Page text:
Lady Chatterley's FIRST LOVER; He Was the Suave Italian Who Began an Affair with DH Lawrence's Wife and Inspired a Literary Furore. Now Angelo Ravagli Is Brought to Life by Maurice Roeves, an Actor Whose Own Life Is Just as Dramatic

Daily Mail (London), June 23, 2012 | Go to article overview

Lady Chatterley's FIRST LOVER; He Was the Suave Italian Who Began an Affair with DH Lawrence's Wife and Inspired a Literary Furore. Now Angelo Ravagli Is Brought to Life by Maurice Roeves, an Actor Whose Own Life Is Just as Dramatic


Byline: by Alan Chadwick

COULD it really be that a dapper Italian captain who served in one of Mussolini's elite army units was the model for Mellors, the rough, surly gamekeeper who became Lady Chatterley's Lover?

Maurice Roeves is in no doubt that Angelo Ravagli, who had a torrid affair with author DH Lawrence's wife Frieda, was the inspiration for the controversial novel.

Roeves, one of our most accomplished actors and still much-loved for his role in TV comedy Tutti Frutti, plays Ravagli in a one-man comedy at the Edinburgh Festival Fringe in August.

Just A Gigolo is the final part of a trilogy of plays about Lawrence written by Stephen Lowe. It is based on claims made in John Worthen's 2005 biography of Lawrence, The Life Of An Outsider, that Lady Chatterley's Lover was inspired by the real life love affair between Frieda and Ravagli. Worthen arrived at his conclusions partly from studying letters from Frieda to her mother, stored in archives at the University of Texas.

Roeves says: 'Angelo was a very mischievous and flirtatious character, full of life, who loved dancing. I like to think the play treats him with a lot of respect and understanding. I certainly don't think he's the villain of the piece.

'He had a lot of faults like everybody else but he was faithful to Frieda and what I hope comes across in the play is that his relationship with her was a lot stronger than people thought, and he was not just a gigolo.'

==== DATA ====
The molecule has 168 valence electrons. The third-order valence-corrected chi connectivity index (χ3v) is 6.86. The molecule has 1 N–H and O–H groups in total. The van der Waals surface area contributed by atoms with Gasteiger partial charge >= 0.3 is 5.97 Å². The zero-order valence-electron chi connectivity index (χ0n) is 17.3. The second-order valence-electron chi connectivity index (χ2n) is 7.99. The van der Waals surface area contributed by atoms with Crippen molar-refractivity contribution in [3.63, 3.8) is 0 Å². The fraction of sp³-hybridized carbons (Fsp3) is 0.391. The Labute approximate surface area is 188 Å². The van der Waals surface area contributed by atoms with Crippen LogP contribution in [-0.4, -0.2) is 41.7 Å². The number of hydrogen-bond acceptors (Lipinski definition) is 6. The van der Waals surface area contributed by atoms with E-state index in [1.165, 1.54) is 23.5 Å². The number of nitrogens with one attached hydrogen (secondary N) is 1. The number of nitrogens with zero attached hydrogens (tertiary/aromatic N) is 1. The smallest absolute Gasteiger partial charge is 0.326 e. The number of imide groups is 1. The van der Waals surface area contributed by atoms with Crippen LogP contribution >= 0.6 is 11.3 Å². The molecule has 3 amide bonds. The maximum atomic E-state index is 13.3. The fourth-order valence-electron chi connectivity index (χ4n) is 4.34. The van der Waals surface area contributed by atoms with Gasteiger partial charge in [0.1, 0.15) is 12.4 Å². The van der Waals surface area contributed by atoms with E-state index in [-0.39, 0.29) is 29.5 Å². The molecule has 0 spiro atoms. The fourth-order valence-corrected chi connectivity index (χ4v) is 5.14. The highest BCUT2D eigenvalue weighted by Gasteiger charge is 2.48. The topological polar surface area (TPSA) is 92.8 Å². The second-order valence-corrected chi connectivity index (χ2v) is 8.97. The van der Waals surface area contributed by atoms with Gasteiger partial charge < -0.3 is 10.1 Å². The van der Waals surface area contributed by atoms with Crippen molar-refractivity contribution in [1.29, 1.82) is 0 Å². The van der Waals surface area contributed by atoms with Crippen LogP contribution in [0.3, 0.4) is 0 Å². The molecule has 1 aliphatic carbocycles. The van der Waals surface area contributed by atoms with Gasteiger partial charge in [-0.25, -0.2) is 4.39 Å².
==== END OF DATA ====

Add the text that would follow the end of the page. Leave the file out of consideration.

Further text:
The Lawrences first met Ravagli, an officer in Mussolini's Bersaglieri sharpshooters, in the summer of 1925, when the couple rented a villa near Florence.

Lawrence, who was suffering from TB at the time, taught the captain English. Married Ravagli began an extra-marital affair with Frieda and this, according to Worthen, provided the template for Lady Chatterley's Lover.

He suggests the sickly Lawrence saw himself as the impotent, war-crippled Sir Clifford, with his wife as Constance and lusty Ravagli as her lover, the energetic gamekeeper Mellors.

When Lawrence died in 1930, Frieda, who was from aristocratic German stock and a distant relative of First World War fighter ace Manfred von Richthofen, the Red Baron, asked Ravagli to collect his ashes from France and join her at the novelist's ranch in Taos, New Mexico.

The Italian left his wife and three children and remained as her partner, and finally third husband, until her death in 1956. In her will she left him a quarter of her estate, including the rights to Lady Chatterley's Lover. This made him a wealthy man after a ban on the book was finally lifted in 1960.

Sunderland-born Roeves, who moved to Scotland when he was six and was brought up in Glasgow, focuses on Ravagli's time with the Lawrences in Just a Gigolo.

'Lawrence knew what was happening between Angelo and Frieda but being Lawrence he turned a blind eye,' says the actor, who has had to learn some Italian for the part.

'Lawrence was dying at the time and he and Frieda had a sort of free will open marriage as it was. Angelo was with her almost twice as long as she was with Lawrence. Frieda was about 15 years older than him. But there must have been something solid there.

'He wasn't a home-wrecker. He worked hard. When he went to Taos, the ranch was dilapidated and nothing worked.

'He built everything and did everything for her and looked after her. But he was always constantly in the background, like some sort of sad butler. As he says in the play: "I put food on the table. But I'm invisible. Nobody sees me because the ghost of Lawrence is too strong". But he wasn't bitter. He and Frieda had a great love.'

Lady Chatterley's Lover was first published privately in Italy in 1928. Famously banned for its graphic sexual content and the use of thenunprintable words, it would not become openly available in the United Kingdom until 1960, 30 years after Lawrence died at the age of 44. …

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Lady Chatterley's FIRST LOVER; He Was the Suave Italian Who Began an Affair with DH Lawrence's Wife and Inspired a Literary Furore. Now Angelo Ravagli Is Brought to Life by Maurice Roeves, an Actor Whose Own Life Is Just as Dramatic
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